LSU's Jordan Mickey has been a pleasant surprise this year and will be vital down the stretch if the Tigers want to grab an at-large berth to the NCAA Tournament.
First it was three, then four, then six and now the list extends by the day.
The list of impressive freshmen started with Andrew Wiggins, Jabari Parker and Julius Randle. Then Aaron Gordon was added. Tyler Ennis and Joel Embiid even joined the group of the nation's top diaper dandies.
There is little argument that these six constitute the elite, but what about the bourgeoisie of college basketball freshmen?
Players such as LSU's Jordan Mickey have vastly exceeded expectations and are putting up some eye-opening numbers against conference opponents.
Many others have had significant impacts on their respective teams, so read on to find out where Mickey and the other nine "Best of The Rest" freshmen are ranked.
LaVine has been somewhat of a surprise this year for the Bruins, as they sit one spot behind No. 2 Arizona in the Pac 12.
Leading scorer Jordan Adams and Kyle Anderson, one of the best all-around players in the country, own the spotlight, but the high-flying LaVine is capable of putting up similar numbers. He started off the season on a tear, but has since cooled down, failing to amass six points in each of the last three games.
The Harrison twins haven't lived up to all the hype they came into the season with, but they've still been steady performers for the No. 18 Wildcats. Andrew has been slightly inferior to twin brother Aaron numbers-wise, and he's also been more turnover-prone. He's struggled as of late, failing to reach double-digit point totals in three of the last four games, shooting a combined 12-for-36 during that stretch.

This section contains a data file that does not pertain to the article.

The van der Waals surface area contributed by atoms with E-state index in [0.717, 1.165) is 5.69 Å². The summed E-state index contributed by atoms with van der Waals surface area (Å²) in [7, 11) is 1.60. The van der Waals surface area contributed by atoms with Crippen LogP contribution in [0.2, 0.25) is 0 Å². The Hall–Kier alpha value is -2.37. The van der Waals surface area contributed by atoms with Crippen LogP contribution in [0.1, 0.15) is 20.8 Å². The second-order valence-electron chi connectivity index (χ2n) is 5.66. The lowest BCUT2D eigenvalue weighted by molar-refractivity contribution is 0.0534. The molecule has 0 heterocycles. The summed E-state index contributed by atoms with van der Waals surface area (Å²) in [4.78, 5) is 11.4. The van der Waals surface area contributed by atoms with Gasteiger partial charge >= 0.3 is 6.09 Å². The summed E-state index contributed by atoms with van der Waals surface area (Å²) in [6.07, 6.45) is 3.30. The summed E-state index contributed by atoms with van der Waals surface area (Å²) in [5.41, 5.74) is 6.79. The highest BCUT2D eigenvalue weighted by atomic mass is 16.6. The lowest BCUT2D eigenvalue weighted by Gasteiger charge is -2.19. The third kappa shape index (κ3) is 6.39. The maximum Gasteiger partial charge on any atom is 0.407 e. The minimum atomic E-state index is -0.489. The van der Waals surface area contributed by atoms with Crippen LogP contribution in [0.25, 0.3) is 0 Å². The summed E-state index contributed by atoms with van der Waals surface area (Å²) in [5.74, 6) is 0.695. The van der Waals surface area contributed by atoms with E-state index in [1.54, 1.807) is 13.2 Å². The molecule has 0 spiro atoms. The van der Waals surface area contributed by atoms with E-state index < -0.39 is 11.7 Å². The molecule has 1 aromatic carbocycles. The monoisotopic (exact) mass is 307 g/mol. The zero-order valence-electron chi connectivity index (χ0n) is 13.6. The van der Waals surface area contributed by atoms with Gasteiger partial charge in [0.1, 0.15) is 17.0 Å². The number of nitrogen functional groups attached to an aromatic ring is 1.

Mika has been overshadowed by one of the nation's leading scorers in Tyler Haws and versatile guard Kyle Collinsworth. Despite that, he's shot almost 55 percent from the field, proving to be a reliable third or fourth option for the Cougars as they look to challenge Gonzaga for the West Coast Conference title.
Portis has been a bright spot for a Razorbacks team that has struggled so far in conference play. He is second on the team in scoring and leads the team in rebounding. He's shot a combined 18-for-31 in the last three games and will need to produce similar efforts if Arkansas wants to climb out of the depths of the SEC.
Foster has arguably been the Wildcats' best player thus far. He leads the team in scoring, but that doesn't seem to be enough for Kansas State, as it has lost three out of the last four. However, in those losses, Foster has averaged 17 points per game, so he's clearly not the problem.
As aforementioned, Aaron has been slightly superior to his backcourt twin. He ranks third on the team in scoring, second in assists and first in free-throw percentage. There have only been four games in which Aaron has scored in single digits, a trend that will bode well if the common perception of guard play winning games in March is to stand true this year.
Williams-Goss has mightily exceeded expectations, as the No. 19 recruit in the Class of 2013 is second on the team in scoring and first in assists. He recently put up 32 in a win against Oregon State, showing that he has the ability to take over games.
Mickey has been a rejection machine this year, as he ranks third in the nation in blocks. He's amassed six double-doubles and scored in double figures in all but two games. Along with Johnny O'Bryant, Mickey will be a deciding factor if the Tigers are to challenge for the conference crown.
The versatile Vonleh has logged nine double-doubles on the year, including one in a recent upset win over Michigan. Vonleh is the Hoosiers' only formidable inside presence and will have to continue rebounding at the rate he is doing so if Indiana wants to surpass two teams with injured big men, Michigan State (Adreian Payne) and Michigan (Mitch McGary).
Besides Julius Randle, Young has been the Wildcats' best player. The versatile forward has been on the rise as of late, scoring over 20 in his last two games while shooting a combined 17-for-32 from the field, including a 9-for-19 mark from three-point range. It seems that any Wildcat can singlehandedly carry this team deep in March, but besides the obvious top player, none is more capable than Young.